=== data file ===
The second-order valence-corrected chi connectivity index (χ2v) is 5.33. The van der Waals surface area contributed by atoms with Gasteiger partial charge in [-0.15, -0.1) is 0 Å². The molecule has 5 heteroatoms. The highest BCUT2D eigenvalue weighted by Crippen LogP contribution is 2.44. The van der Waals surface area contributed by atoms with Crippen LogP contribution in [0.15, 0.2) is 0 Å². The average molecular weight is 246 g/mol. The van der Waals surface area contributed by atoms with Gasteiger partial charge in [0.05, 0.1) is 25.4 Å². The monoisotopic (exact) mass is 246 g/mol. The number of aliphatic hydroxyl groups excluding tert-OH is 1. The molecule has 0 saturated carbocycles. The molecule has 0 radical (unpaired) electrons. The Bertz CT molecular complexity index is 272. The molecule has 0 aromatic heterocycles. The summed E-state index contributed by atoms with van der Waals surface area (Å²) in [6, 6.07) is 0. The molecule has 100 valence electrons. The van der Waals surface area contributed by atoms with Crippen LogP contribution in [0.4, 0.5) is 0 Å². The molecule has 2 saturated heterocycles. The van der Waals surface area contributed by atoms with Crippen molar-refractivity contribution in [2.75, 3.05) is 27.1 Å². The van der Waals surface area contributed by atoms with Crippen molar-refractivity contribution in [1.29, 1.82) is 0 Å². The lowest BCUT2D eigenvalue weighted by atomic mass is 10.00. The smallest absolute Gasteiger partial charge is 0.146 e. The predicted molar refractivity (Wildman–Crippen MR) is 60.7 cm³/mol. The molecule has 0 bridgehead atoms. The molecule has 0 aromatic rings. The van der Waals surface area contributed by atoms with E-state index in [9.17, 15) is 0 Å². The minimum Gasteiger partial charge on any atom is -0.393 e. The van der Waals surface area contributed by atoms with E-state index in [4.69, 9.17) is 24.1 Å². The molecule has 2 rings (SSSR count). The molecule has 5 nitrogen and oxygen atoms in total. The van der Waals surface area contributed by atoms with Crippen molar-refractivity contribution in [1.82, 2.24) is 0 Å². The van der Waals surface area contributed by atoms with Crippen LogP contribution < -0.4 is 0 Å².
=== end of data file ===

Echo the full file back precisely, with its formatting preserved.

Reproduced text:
The second-order valence-corrected chi connectivity index (χ2v) is 5.33. The van der Waals surface area contributed by atoms with Gasteiger partial charge in [-0.15, -0.1) is 0 Å². The molecule has 5 heteroatoms. The highest BCUT2D eigenvalue weighted by Crippen LogP contribution is 2.44. The van der Waals surface area contributed by atoms with Crippen LogP contribution in [0.15, 0.2) is 0 Å². The average molecular weight is 246 g/mol. The van der Waals surface area contributed by atoms with Gasteiger partial charge in [0.05, 0.1) is 25.4 Å². The monoisotopic (exact) mass is 246 g/mol. The number of aliphatic hydroxyl groups excluding tert-OH is 1. The molecule has 0 saturated carbocycles. The molecule has 0 radical (unpaired) electrons. The Bertz CT molecular complexity index is 272. The molecule has 0 aromatic heterocycles. The summed E-state index contributed by atoms with van der Waals surface area (Å²) in [6, 6.07) is 0. The molecule has 100 valence electrons. The van der Waals surface area contributed by atoms with Crippen LogP contribution in [0.4, 0.5) is 0 Å². The molecule has 2 saturated heterocycles. The van der Waals surface area contributed by atoms with Crippen molar-refractivity contribution in [2.75, 3.05) is 27.1 Å². The van der Waals surface area contributed by atoms with Crippen molar-refractivity contribution in [1.29, 1.82) is 0 Å². The lowest BCUT2D eigenvalue weighted by atomic mass is 10.00. The smallest absolute Gasteiger partial charge is 0.146 e. The predicted molar refractivity (Wildman–Crippen MR) is 60.7 cm³/mol. The molecule has 0 bridgehead atoms. The molecule has 0 aromatic rings. The van der Waals surface area contributed by atoms with E-state index in [9.17, 15) is 0 Å². The minimum Gasteiger partial charge on any atom is -0.393 e. The van der Waals surface area contributed by atoms with E-state index in [4.69, 9.17) is 24.1 Å². The molecule has 2 rings (SSSR count). The molecule has 5 nitrogen and oxygen atoms in total. The van der Waals surface area contributed by atoms with Crippen molar-refractivity contribution in [1.82, 2.24) is 0 Å². The van der Waals surface area contributed by atoms with Crippen LogP contribution < -0.4 is 0 Å².